When husband-and-wife duo Patrick Riley and Alaina Moore bought a sailboat and packed their bags for an eight-month voyage along the Atlantic coastline, they weren’t planning on turning it into a career in music. As seasoned musicians with a long list of obscure local bands to their credit (the most recognizable act being Riley’s stint in Tigers), documenting the trip in song just seemed natural. Now, back at home in Denver, under the moniker Tennis, the two have found that their Brian Wilson-meets-Daniel Johnston lo-fi pop has even broader appeal than they ever imagined—a lot broader: MP3s of the duo’s songs have turned up on Pitchfork, Gorilla vs. Bear, and a score of other national outlets, a surprising push for a band that seemingly came out of nowhere. A three-song 7-inch from Underwater Peoples is due to ship out from the label this Saturday, and the duo’s spending every available minute in the practice studio in preparation for a mid-August tour. With plans for a full-length in the works, Riley stepped away from managing the buzz to speak with The A.V. Club.
The A.V. Club: There’s a weird mystique about Tennis in Denver, with you receiving all kinds of attention nationally, yet nobody in town seems to really know who you are.
Patrick Riley: The Denver scene is weird like that. Unless you get into that loop of things, no one will really know who you are. It’s kind of easy to stay small in Denver. I feel like we know all those people who are in that scene. We have good friends who play in some of those bands. It’s kind of funny. Most of them don’t know we play in a band to this day.
AVC: With all the buzz surrounding your band, are you ever nervous that expectations have been raised to ridiculously high levels that you can’t live up to once you head out on tour?
PR: Totally. We’re not that nervous because we haven’t ever taken it that seriously. Even though everyone wants us to take it really seriously, at the end of the day this started as a hobby for us. This started as something really, really personal that we never expected to show anyone. Once we did start showing everyone, we were like, “Oh, we’ll just make records and we’ll never play live.” That would take too much time away from our lives, too much time away from our desire to travel and see the world. We’re intent on keeping it part of our kind of transient lifestyle.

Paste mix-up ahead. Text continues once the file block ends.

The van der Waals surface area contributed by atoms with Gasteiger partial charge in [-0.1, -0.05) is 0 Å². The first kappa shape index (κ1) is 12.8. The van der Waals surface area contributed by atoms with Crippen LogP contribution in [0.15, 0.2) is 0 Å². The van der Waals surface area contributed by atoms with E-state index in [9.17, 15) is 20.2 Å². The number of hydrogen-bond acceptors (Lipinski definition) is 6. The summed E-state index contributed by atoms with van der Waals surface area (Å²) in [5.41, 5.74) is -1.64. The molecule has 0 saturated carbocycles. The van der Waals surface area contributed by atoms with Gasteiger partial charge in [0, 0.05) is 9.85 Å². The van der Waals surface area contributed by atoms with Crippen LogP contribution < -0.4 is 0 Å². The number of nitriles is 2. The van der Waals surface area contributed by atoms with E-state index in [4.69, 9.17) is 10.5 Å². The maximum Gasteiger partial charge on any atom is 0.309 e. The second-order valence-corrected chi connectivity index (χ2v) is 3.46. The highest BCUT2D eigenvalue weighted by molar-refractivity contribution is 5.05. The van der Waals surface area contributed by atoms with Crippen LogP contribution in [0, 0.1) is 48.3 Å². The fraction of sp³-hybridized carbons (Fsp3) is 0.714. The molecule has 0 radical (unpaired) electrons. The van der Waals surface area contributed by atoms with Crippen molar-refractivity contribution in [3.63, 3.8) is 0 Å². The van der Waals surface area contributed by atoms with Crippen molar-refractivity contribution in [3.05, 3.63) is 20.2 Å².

AVC: Bands that receive a lot Internet buzz tend to treat it as if that means that they’ll be playing Red Rocks next summer, which is ridiculous.
PR: The funny thing about this now is that people are slowly starting to realize that bands can be overhyped. When they finally go on tour they suck or don’t have it together or play with, like, 40 backing tracks and have two people playing instruments, almost like playing karaoke to their music. You start to realize that there’s no substance behind it. It’s a weird time.
AVC: All the songs you’ve released and have planned for your full-length document your and Alaina’s sailing adventure. Do you intend to keep drawing on that for inspiration?
PR: I think we’re exhausting it on this album. Our whole plan—grand scheme or whatever you want to call it—is to take another writing sabbatical. I like calling it that. It sounds really professional. We’ve been working ever since we got back, so we have a little bit of money to afford another small sailing trip. I’m hoping that rather than documenting our experiences, we’ll be able to have a third-person overview of our life back in the States.
AVC: Going on an extended tour of the seas is no small ambition. How’d you make that happen?
PR: I started seriously saving for a sailboat about four years ago. That’s when I decided that I can’t go to concerts anymore because when I go to a concert, I want a beer. All of a sudden a $10 cover turns into $25 if I want a record or something. These last three years have really been about shaping our desires through a life of saving rather than destroying all our desires by wanting to go out and buy stuff. We didn’t really go to concerts for the last three years at all. We were on this hardcore saving plan, where every ounce of money was going into the bank or going into a mutual fund, just trying to get as much money as possible. Then we did it, and everyone was like, “Well, that was weird. How did you do that?” It’s not that hard if you just realize it. If you want to go backpacking in Patagonia for a year, if you want to live in Europe for a year, make a plan. It’s totally possible today.